A surprise return home triggers a chain of events, their strands weaving together a sinister web of dreams and reality, truth and lies, secrets and spells.
The Electric Baths*, like its predecessor, The Unknown Huntsman is composed in the absurdist style, but in comparison, The Electric Baths would appear to be somewhat less so. It follows that it is less humorous as well, but that doesn’t mean it has its mirthful moments.
Characters of Interest
Aside from Louise Buerre (who is renamed Louisa Louis as her stage name), there is Renée Lepine, who was at one time, Louise’s best friend, but are estranged for undisclosed reasons. Another main character is Bella Webb, a large, strong and strong-willed widow who places ads for new husbands, and Celeste, who works with Bella at the village store. As it was in Huntsman, the country is unnamed as is the village (“in the county of ***”), so the reader has no geographical references. There is a city nearby and there is one mention of a telephone (landline) and a car owned by the reclusive wealthy widow Sara Rosenberg who lives at Spenser Wood, a mansion just outside the village. No mention of smartphones, laptops or TVs. Difficult to get a time frame too, resulting in a dreamlike tale that pops out of nowhere and you wake up thinking “what was that all about?”
Thus, The Electric Baths is frustratingly enigmatic, and therein lies the fun in reading M. Fortier’s novels. The village setting makes it easy for the characters to interact and cross paths, and of course, gossip. This is practically a feminist work, for the men are relegated to secondary places. Renee’s husband is confined to a wheelchair, several are widows, and the men that reply to Bella’s ads are unworthy, and one is downright “abhorrent”. “I will never marry that” Bella says to herself.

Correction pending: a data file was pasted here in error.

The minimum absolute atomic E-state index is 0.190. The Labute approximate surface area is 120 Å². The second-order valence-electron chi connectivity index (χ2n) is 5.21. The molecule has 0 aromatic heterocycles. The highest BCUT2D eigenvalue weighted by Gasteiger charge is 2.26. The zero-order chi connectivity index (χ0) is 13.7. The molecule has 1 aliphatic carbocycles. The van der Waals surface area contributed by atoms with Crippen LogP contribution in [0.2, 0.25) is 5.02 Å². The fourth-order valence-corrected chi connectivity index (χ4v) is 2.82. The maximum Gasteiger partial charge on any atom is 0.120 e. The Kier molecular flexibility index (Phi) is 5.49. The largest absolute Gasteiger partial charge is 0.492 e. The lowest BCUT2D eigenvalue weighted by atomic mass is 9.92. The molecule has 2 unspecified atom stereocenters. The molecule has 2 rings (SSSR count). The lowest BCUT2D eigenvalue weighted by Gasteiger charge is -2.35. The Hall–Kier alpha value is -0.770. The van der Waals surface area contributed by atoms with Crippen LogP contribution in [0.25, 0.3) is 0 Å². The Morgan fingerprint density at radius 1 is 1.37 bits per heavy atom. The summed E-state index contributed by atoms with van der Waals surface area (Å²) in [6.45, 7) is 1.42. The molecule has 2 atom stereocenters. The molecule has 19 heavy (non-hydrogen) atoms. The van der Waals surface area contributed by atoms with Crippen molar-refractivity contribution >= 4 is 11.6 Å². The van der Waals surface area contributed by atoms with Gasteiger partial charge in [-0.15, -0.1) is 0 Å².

A Deeper Dive
Nevertheless, I suspect there is more to the story (“Story is what can be taken out of the fiction and made into a movie.” – William Gass) than a village of gossipers, an estranged friend and a wealthy widow afraid to go into her mansion’s cellar where the electric baths are. Why did M.Fortier write The Electric Baths? Just to amuse himself? Possibly. Is there a message in the absurdism? After giving it much thought (and your mileage may vary), I keep coming back to: death. Death, and the reminders of impending death are entrenched throughout The Electric Baths. A man died in them. The electric baths. There are widows, and the elderly in the Saint-Colombe Hospital are so many that a bed is shared by three, the one in the middle eventually dying as does the young(ish) nun looking after them (“Boiled to death. Fell into a vat of hot water.”) In one haunting scene, a “bird of prey” (not a simple sparrow, mind you, but a bird that kills) crashes into a window near Renee and slowly dies in the hedge below. Death is all. through. the. book. But again, while you can find it if you go looking for it, it’s not standing there with a frying pan, ready to strike you on the head.
Maybe I’ve overanalyzed The Electric Baths, but I felt as if I needed to search for meaning after reading this followup to The Unknown Huntsman which, as Jade Colbert of Globe & Mail stated in her review: “Fortier’s debut is a dark commentary on community and intolerance.” This reviewer thinks Fortier’s sophomore effort could be considered a dark commentary on ageing and death, among other themes. I eagerly await his next novel.
*This review was based on an Advance Reading Copy supplied by QC Fiction.
The Electric Baths by Jean-Michel Fortier, Translated by Katherine Hastings
Paperback: 192 pages
Publisher: QC Fiction
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